When investing in structured products, don’t forget to diversify

Investing in just one or two structured products could be a serious mistake.

 When investing in structured products, don’t forget to diversify

This time last year, I wrote an article for this website that was headlined Why I don’t mind losing 32% on a structured product.

Whilst the headline wasn’t my words – to be fair, I’d rather not have lost anything, ever – the article explored why one poorly performing investment isn’t the end of the world when you have a diversified portfolio.

The investment that matured at a loss was one of the few structured products that lost money 2013 – of which I had two, the second maturing for a 13.8 per cent loss. Both of these were linked to the FTSE 100 and Japanese Nikkei 225 indices.

The Nikkei, together with most other stock markets around the world, fell dramatically as the banking credit crisis took its toll, and the devastating earthquake and tsunami that followed, with its inevitable consequences for the Japanese economy meant that the Nikkei 225 has taken longer to recover than many other world indices.

I didn’t lose too much sleep over the losses at the time, just reinvested the money and have seen positive growth since. But what really numbed the pain was the maturity this month of a third product with almost identical terms.

Third time lucky

The first investment, the one that produced the biggest loss, was taken out in January 2007, the second in September 2007 and the third in March 2008. As such, all three commenced before Lehman Brothers collapsed, but between the first and third investment the Nikkei had already lost around a quarter of its value.

The top of any market cycle is never apparent until after the event and my January 2007 investment was unfortunately made close to the top. As the market retraced, the subsequent investments were made with a view to recovering potentially lost ground.

By March 2008, I had two things in my favour. The most obvious was that I was investing at a much lower market position, and thus stood a greater chance of producing gains. But there was another positive factor. Because market volatility was higher by March 2008 and the correlation between the FTSE and Nikkei was lower, the structured product was deemed to be a riskier bet. It thus attracted a higher potential gain: 18 per cent for each year held, compared to 11 per cent for the product I took out in January 2007.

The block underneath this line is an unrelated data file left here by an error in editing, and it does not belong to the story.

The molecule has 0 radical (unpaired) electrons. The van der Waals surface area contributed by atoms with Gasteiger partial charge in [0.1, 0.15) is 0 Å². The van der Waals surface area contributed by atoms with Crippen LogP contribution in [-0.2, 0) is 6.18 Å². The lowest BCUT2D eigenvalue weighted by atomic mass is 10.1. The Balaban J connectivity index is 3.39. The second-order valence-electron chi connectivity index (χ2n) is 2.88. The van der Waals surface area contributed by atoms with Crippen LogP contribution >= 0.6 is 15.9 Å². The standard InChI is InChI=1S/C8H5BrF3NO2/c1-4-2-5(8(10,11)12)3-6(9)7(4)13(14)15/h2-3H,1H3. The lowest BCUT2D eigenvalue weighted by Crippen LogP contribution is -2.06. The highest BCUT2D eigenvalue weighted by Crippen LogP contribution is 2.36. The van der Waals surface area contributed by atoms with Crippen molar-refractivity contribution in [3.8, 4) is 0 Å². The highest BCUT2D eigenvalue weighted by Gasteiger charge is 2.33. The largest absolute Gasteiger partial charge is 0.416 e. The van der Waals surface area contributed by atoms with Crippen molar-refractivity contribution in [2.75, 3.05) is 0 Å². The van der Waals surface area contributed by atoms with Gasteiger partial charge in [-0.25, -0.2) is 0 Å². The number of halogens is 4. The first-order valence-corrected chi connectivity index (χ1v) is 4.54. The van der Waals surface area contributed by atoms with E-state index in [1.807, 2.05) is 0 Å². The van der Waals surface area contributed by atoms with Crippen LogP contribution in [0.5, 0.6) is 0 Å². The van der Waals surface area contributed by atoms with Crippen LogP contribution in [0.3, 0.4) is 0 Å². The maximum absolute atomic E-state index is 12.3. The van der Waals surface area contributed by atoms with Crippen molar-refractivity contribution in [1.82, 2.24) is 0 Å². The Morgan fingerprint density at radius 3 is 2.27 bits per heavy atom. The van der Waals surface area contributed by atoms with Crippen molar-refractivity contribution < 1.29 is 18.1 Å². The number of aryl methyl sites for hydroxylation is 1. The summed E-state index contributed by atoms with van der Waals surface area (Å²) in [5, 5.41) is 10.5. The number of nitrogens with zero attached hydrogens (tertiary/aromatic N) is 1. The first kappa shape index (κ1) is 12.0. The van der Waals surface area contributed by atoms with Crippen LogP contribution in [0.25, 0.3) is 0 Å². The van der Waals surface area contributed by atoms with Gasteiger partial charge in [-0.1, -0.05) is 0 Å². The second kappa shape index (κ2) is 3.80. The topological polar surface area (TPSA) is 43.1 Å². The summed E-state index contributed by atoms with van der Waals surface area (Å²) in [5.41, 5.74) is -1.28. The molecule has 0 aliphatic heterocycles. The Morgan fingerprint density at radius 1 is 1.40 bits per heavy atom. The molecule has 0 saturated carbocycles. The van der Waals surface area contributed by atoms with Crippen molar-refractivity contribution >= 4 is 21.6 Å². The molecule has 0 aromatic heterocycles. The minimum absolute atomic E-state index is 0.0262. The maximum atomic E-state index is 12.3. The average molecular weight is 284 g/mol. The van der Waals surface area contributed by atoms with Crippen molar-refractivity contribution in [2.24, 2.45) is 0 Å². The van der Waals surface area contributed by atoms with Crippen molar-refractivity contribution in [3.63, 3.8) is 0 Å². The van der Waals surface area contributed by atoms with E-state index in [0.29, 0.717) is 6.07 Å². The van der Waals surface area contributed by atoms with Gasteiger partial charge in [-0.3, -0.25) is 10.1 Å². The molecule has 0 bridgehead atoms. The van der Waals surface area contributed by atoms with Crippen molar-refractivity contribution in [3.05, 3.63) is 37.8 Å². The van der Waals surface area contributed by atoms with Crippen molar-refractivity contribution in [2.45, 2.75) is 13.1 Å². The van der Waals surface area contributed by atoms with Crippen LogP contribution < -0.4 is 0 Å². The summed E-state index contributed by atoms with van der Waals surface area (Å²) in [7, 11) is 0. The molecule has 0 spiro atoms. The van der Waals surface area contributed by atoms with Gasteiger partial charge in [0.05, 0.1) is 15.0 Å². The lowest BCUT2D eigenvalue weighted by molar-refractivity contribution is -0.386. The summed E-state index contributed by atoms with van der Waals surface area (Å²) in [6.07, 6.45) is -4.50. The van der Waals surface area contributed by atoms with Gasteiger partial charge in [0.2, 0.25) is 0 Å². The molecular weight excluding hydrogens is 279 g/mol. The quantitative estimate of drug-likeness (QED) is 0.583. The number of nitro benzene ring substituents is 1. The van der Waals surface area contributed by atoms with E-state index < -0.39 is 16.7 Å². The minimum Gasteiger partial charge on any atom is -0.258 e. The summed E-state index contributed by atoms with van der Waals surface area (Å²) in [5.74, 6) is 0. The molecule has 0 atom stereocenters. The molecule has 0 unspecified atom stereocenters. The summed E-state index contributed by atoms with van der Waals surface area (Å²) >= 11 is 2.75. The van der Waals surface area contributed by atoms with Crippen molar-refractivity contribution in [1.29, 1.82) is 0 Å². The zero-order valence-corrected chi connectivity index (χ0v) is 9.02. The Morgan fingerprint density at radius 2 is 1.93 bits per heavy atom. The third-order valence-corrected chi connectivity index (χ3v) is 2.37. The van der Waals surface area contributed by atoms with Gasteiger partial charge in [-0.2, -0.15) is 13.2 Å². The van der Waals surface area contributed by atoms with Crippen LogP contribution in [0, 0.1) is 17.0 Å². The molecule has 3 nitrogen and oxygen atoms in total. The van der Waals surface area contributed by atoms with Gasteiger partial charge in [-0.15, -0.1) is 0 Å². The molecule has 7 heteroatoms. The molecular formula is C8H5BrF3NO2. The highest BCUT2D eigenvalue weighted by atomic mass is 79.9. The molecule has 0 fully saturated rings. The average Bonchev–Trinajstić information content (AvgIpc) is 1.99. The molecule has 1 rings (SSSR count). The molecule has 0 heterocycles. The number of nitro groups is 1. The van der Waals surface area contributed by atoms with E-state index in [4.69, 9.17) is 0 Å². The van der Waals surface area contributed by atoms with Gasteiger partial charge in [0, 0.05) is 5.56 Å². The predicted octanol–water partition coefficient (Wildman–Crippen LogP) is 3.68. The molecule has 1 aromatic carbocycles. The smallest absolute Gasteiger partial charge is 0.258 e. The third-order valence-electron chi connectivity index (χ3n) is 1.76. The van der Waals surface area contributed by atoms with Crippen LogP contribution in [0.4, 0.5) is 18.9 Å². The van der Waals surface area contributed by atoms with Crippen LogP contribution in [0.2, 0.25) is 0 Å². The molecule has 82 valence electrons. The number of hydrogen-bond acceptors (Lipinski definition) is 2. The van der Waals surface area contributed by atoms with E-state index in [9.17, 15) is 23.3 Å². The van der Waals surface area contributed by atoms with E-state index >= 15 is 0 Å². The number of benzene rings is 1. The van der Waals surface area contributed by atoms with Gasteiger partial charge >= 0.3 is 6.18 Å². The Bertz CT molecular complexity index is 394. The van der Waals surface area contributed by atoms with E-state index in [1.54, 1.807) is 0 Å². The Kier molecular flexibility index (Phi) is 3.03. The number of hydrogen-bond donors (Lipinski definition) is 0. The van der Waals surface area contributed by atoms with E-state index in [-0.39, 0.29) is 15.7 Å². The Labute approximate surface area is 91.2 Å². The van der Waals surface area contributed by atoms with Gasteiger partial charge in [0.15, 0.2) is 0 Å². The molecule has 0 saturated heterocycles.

The strategy paid off. Whilst the first two products produced losses because the Japanese index did not recover all of its lost ground over their respective terms, the third matured producing a very welcome 108 per cent gain at the end of its six-year life.  

Benefit of hindsight

Obviously, had I known which way the markets were going to go and when, then I wouldn’t have invested in anything but the third contract. but when it comes to predicting stockmarket movements it’s been said that ‘there are those that don’t know and those than know they don’t know’. I fall into the latter camp, and try not to let emotion cloud my judgement.

It must be appreciated that the three investments ultimately transpired to be amongst the best and worst performing structured products that commenced in 2007 and 2008, but they were part of a broadly diversified portfolio which contained several other structured products (mainly FTSE 100 based) and numerous collective investments, which all serve to provide different returns in different market circumstances.  

READ MORE: The What Investment guide to structured products

There is much written and understood about collective investments and their performance but when it comes to structured products many investors and indeed advisers are still in the dark. The reality is that based on data compiled by CompareStructuredProducts.com the worst performing 25 per cent of structured products that have matured since January 2013 have on average returned at least the original capital and the other end of the scale, the top 25 per cent have produced very impressive gains averaging at 12.38 per cent per annum. Given that the vast majority of such investments protect capital against all but the most extreme circumstances, these figures are even more impressive.  

As my experience shows, it’s best not to consider structured products as one-off investments, but building blocks in portfolios which over the years can provide investors with greater certainty, producing pre-defined returns at set dates in the future. As I’m sure other regular investors in structured products will testify, once you have a steady flow of potential and fixed maturities coming through, a diversified structured product portfolio can be a great source of satisfying returns.

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